Neal Lawson is chair of the Good Society pressure group Compass and author of the book All Consuming. Paul Garver is a retired international union organizer and co-editor of DSA’s Talking Union blog.

Individually signed posts do not necessarily reflect the views of DSA as an organization or its leadership. Democratic Left blog post submission guidelines can be found here.

 

Introduction to Socialist Feminism Call

April 30, 2017
· 79 rsvps

Join Philadelphia DSA veteran activist Michele Rossi to explore “socialist feminism.” How does it differ from other forms of feminism? How and when did it develop? What does it mean for our activism? 4-5:30pm ET, 3-4:30pm CT, 2-3:30pm MT, 1-2:30pm PT.

DSA Webinar: Talking About Socialism

May 02, 2017
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Practice talking about socialism in plain language. Create your own short rap. Prepare for those conversations about socialism that happen when you table in public.

Join us for our latest organizing training for democratic socialist activists: DSA’s (Virtual) Little Red Schoolhouse.

This training is at 9:00pm Eastern, 8:00pm Central, 7:00pm Mountain, 6:00pm Pacific, 5:00pm Alaska, and 3:00pm Hawaii Time. Please RSVP.

Instructor:

Steve Max, DSA Vice Chair and one of the founders of the legendary community organizing school, The Midwest Academy

In Talking About Socialism you will learn to:

  • Have a quick response ready to go next time someone asks you about democratic socialism.
  • Create your own elevator pitch about democratic socialism and DSA.
  • Use your personal experience and story to explain democratic socialism.
  • Think through the most important ideas you want to convey about democratic socialism.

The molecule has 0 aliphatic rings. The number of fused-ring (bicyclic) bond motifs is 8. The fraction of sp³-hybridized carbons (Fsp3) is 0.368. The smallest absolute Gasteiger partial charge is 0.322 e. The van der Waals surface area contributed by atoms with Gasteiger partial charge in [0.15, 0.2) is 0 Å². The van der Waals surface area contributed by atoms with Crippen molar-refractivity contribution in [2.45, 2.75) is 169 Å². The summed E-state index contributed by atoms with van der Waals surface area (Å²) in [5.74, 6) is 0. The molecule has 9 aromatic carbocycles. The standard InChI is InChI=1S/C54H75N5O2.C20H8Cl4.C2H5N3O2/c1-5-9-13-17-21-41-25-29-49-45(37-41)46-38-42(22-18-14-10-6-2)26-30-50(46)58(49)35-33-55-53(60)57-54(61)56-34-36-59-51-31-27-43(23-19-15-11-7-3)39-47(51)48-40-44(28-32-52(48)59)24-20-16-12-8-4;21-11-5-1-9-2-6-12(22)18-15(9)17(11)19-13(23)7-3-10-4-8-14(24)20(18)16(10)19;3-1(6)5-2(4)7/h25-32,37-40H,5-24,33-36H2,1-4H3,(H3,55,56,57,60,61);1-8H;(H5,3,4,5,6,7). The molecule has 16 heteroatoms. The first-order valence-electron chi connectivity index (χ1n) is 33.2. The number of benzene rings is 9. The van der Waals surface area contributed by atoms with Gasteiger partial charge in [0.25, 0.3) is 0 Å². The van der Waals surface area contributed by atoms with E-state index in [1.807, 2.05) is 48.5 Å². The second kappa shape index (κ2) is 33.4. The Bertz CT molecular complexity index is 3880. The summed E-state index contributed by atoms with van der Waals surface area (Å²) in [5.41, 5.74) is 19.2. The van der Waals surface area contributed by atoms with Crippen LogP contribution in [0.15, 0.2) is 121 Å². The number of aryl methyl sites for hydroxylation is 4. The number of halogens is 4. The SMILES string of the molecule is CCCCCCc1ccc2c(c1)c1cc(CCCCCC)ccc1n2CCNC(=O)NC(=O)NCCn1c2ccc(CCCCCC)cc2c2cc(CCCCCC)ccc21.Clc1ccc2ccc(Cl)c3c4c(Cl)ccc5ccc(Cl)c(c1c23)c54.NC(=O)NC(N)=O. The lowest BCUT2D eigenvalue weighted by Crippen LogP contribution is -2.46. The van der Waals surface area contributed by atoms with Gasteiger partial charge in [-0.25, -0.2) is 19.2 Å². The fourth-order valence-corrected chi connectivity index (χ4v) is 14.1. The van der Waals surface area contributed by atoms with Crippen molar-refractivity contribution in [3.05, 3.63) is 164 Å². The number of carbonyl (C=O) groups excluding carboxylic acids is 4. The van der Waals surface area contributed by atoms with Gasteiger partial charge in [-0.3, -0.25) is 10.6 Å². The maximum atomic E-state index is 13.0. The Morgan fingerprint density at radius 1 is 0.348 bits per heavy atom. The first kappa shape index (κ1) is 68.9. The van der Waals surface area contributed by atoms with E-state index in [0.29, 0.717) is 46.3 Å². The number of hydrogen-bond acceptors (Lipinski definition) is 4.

• Have a concise explanation of what DSA does, for your next DSA table, event or coalition meeting.

Training Details

  • This workshop is for those who have already had an introduction to democratic socialism, whether from DSA's webinar or from other sources.
  • If you have a computer with microphone, speakers and good internet access, you can join via internet for free.
  • If you have questions, contact Theresa Alt <talt@igc.org> 607-280-7649.
  • If you have very technical questions, contact Tony Schmitt <schmittaj@gmail.com> 608-335-6568.
  • Participation requires that you register at least 45 hours in advance, by midnight Sunday.

 

Film Discussion: The Free State of Jones

June 11, 2017
· 19 rsvps

Join Victoria Bynum, Distinguished Professor Emeritus of History, Texas State University, San Marcos, to discuss The Free State of Jones. STX Entertainment bought the film rights to Bynum's book of the same title. She also served as a consultant and appears in a cameo scene. What was the Free State of Jones? During the Civil War, an armed band of deserters led by Newt Knight, a non-slaveholding white farmer, took to the swamps of southeastern Mississippi and battled against the Confederacy in an uprising popularly known as “The Free State of Jones.” Joining Newt in this rebellion was Rachel, a slave. From their relationship, there developed a controversial mixed-race community that endured long after the Civil War had ended. View the film here for $6 before the discussion. 8 ET/7 CT/6 MT/5 PT.